Americans have been yanked into a long-held reality with the deaths of African-American men at the hands of police officers, which is that justice too often is applied unevenly in this country.
So now, here we are. The nation is mourning a giant of a great cause to bring equal justice, equal rights to all citizens. John Lewis has died of pancreatic cancer. He was 80 years of age.
U.S. Rep. Lewis comes from an era of great struggle. It was a violent time and Lewis, tragically, was the victim of that violence. Police in Alabama beat Lewis to a pulp as he marched along with other black citizens for equal rights. He recovered. Lewis continued to stand tall alongside the Rev. Martin Luther King Jr., the Rev. Ralph Abernathy, Andrew Young and other activists of the time seeking justice and liberty for all Americans … regardless of their racial makeup.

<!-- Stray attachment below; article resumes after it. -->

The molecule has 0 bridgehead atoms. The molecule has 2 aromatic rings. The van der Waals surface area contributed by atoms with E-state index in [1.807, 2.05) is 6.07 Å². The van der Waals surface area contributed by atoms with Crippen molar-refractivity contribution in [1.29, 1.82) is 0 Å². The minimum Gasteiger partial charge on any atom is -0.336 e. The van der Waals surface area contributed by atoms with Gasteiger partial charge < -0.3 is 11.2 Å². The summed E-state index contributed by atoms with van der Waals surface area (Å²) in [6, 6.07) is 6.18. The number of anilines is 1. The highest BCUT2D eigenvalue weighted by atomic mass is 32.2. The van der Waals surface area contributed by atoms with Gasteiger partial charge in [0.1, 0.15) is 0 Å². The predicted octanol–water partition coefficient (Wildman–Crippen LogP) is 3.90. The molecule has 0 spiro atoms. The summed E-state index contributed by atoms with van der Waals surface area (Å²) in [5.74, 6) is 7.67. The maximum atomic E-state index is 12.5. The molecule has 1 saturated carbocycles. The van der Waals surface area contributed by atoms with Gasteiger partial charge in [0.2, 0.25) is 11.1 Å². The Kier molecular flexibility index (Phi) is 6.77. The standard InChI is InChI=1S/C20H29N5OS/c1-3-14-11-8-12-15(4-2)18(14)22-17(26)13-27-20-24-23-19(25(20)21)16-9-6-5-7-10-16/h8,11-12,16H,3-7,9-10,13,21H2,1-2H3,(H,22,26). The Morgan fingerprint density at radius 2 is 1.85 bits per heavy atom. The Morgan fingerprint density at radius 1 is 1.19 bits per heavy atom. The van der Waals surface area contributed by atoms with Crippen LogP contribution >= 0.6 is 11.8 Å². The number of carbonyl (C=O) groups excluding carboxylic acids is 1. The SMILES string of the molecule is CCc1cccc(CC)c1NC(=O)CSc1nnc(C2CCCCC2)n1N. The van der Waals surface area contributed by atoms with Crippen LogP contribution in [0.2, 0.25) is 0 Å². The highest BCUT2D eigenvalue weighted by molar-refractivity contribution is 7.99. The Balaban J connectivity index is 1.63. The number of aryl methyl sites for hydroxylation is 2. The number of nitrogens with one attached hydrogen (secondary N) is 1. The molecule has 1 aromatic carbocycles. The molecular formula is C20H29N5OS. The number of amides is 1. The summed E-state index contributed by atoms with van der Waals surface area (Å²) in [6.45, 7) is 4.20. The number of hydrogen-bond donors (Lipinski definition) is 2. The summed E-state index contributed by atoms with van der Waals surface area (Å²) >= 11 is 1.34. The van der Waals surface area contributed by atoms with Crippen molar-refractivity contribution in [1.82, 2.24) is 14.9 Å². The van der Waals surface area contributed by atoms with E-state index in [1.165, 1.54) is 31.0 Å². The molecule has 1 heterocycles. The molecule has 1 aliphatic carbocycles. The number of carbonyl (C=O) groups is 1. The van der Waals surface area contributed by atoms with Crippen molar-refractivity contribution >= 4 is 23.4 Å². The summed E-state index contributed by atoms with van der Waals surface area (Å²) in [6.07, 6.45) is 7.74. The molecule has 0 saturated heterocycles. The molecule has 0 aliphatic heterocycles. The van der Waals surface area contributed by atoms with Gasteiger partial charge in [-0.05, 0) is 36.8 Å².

“He loved this country so much that he risked his life and his blood so that it might live up to its promise,” former President Barack Obama wrote in his statement. “And through the decades, he not only gave all of himself to the cause of freedom and justice but inspired generations that followed to try to live up to his example.”
Lewis took his struggle to the floor of the U.S. House, where he served with honor representing the people of Georgia as a Democratic congressman.
Andrew Young also rose to prominence as well, becoming U.S. ambassador to the United Nations and mayor of Atlanta. He spoke today of his friend’s death and the belief that despite the deaths of so many great civil rights icons, their work and their legacies live on.
The live through their spirit that remains among us, Young said.
So it will be as the nation gets past its time of mourning the death of a real-life, authentic American hero.
Rest in peace, Rep. Lewis. You have done well, but the hard work will continue in your memory.